How To Improve Sex After Menopause

A man snuggling with a woman in bed
In the years during and after menopause, you may experience changes in your sexual life. Some women say they enjoy sex more, while others find they don’t enjoy it as much.

What’s responsible for these changes? How can you have a better sex life after menopause?

Changes in sexuality at this time of life have several possible causes, including:

• Decreased hormones can make vaginal tissues drier and thinner, which can make sex uncomfortable.
• Decreased hormones may reduce sex drive.
• Night sweats can disturb a woman’s sleep and make her too tired for sex.
• Emotional changes can make a woman feel too stressed for sex.

It’s important to remember that a lack of interest in sex is not necessarily something that requires treatment. However, if sexual changes are bothersome, don’t be hesitant about getting the help you need.

An online survey of more than 1,000 women aged 35 and older found that nearly six out of 10 reported vaginal changes including dryness, pain, discomfort or “tightness” during sex, as they approached or passed menopause.

Medical Conditions Associated With Menopause

Dyspareunia. The medical term for painful sex, this is defined as persistent or recurrent genital pain that occurs just before, during or after intercourse. This is one of the main reasons that between 25 and 45 percent of postmenopausal women find sex painful. Painful intercourse can occur for a variety of reasons — ranging from structural problems to psychological concerns, and many women experience painful intercourse at some point in their lives.

Vulvovaginal Atrophy. The thinning and inflammation of the vaginal walls due to a decline in estrogen. Vaginal atrophy occurs most often after menopause, but it can also develop during breastfeeding or at any other time your body’s estrogen production declines. Estrogen is to your genital area what moisturizer is to your face – critical for keeping everything lubricated and healthy. Less estrogen can result in the genital tissue becoming dry and less acidic, increasing your risk of infection. It can also take longer to get lubricated for sex, even when you’re in the mood.

Over time, estrogen deficiency can lead to more significant changes in the entire urinary/genital area, including reduced blood flow to the vagina. This can affect the vagina’s ability to secrete lubricant, to expand and contract and to grow new cells. Eventually, blood flow to the vulva and vagina diminishes, and tissue in this area can atrophy, or shrink, as cells die off and aren’t replaced. The result: soreness, burning after sex, pain during intercourse, and, sometimes, post-sex bleeding.

Simple Steps To Take

The following ideas may help with sexual issues you face at this time:

• Get medical problems treated. Your overall health can affect your sexual health. For example, you need healthy arteries to supply blood to your vagina.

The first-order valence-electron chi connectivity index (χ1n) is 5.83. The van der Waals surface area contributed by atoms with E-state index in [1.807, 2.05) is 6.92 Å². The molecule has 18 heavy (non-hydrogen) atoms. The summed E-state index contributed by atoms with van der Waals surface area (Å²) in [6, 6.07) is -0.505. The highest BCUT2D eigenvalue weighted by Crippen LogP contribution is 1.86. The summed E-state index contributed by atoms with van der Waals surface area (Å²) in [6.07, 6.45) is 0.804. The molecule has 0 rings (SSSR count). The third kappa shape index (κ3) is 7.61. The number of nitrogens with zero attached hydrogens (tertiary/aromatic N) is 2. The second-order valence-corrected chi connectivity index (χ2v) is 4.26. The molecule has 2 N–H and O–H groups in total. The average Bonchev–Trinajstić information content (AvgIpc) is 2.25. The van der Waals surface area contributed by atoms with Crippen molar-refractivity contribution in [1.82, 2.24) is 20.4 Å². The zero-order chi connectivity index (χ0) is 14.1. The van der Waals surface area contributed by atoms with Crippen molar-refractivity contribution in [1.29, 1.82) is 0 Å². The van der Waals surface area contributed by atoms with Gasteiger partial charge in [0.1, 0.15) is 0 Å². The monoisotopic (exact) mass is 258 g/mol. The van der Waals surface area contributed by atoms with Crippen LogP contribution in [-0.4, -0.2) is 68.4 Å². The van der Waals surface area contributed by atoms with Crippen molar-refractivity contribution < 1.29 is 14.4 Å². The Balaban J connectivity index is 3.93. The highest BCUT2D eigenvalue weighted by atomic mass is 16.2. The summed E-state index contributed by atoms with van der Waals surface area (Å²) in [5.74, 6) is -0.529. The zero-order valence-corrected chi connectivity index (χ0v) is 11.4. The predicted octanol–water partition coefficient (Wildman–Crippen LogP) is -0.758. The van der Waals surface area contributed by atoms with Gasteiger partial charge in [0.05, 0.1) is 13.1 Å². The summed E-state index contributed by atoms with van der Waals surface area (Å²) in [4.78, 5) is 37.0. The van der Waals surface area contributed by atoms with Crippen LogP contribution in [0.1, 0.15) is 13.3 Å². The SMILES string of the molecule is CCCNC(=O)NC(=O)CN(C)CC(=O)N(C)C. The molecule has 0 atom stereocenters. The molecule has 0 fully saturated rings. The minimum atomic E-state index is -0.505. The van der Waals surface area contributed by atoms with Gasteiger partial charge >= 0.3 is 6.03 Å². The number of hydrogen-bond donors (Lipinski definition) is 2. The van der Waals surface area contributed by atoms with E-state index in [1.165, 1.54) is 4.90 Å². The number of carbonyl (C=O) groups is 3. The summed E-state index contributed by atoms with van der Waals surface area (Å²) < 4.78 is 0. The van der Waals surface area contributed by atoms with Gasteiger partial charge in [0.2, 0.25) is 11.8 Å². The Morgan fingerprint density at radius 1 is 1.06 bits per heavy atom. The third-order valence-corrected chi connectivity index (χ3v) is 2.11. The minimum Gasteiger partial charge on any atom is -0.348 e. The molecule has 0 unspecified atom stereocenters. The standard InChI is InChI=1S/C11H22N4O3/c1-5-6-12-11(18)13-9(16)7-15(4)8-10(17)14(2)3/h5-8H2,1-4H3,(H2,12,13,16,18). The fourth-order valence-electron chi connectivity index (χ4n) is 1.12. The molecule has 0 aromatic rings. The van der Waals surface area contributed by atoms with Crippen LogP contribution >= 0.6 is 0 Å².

• Exercise. Physical activity can increase your energy, lift your mood, and improve your body image — all of which can help with sexual interest.

• Quit smoking. Cigarette smoking can reduce both the blood flow to the vagina and the effects of estrogen, which are important to sexual health.

• Give your body time. Allow time to become aroused during sex, since moisture from being aroused protects tissues. Also, avoid sex if you have any vaginal irritation.

• Practice pelvic floor exercises. These can increase blood flow to the vagina and strengthen the muscles involved in orgasm.

• Avoid irritating products. Bubble bath and strong soaps might cause irritation. Don’t douche. If you’re experiencing vaginal dryness, allergy and cold medicines may add to the problem.

Treatments

Discuss your symptoms and personal health issues with your doctor to decide whether one or more treatment options are right for you.

If vaginal dryness is an issue:

• Using an over-the-counter, water-based vaginal lubricant like K-Y Jelly or Astroglide when you have sex can lessen discomfort.
An over-the-counter vaginal moisturizer like Replens can help put moisture back in vaginal tissues. You may need to use it every few days.

• Prescription medicines that are put into a woman’s vagina may increase moisture and sensation. These include estrogen creams, tablets, or rings. If you have severe vaginal dryness, the most effective treatment may be menopausal hormone therapy.

When Sexual Interest Is A Problem

• Treating vaginal dryness may help. Talking with your partner or making lifestyle changes also may help.

• You may wonder about Viagra. This medication has helped men with erection problems, but it has not proven effective in increasing women’s sexual interest.

• Some women try products like pills or creams that contain the male hormone testosterone or similar products. The U.S. Food and Drug Administration (FDA) has not approved these products for treating reduced female sex drive because there is not enough research proving them safe and effective.

• The FDA has approved menopausal hormone therapy (MHT) for symptoms like hot flashes, but research has not proven that MHT increases sex drive.

Why You Should Talk To Your Partner

Talking with your partner about your sexual changes can be very helpful. Some possible topics to discuss include:

• What feels good and what doesn’t
• Times that you may feel more relaxed
• Which positions are more comfortable
• Whether you need more time to get aroused than you used to
• Concerns you have about the way your appearance may be changing
• Ways to enjoy physical connection other than intercourse, like massage

Talking with your partner can strengthen your sexual relationship and your overall connection. If you need help, consider meeting with a therapist or sex counselor for individual or couples therapy.

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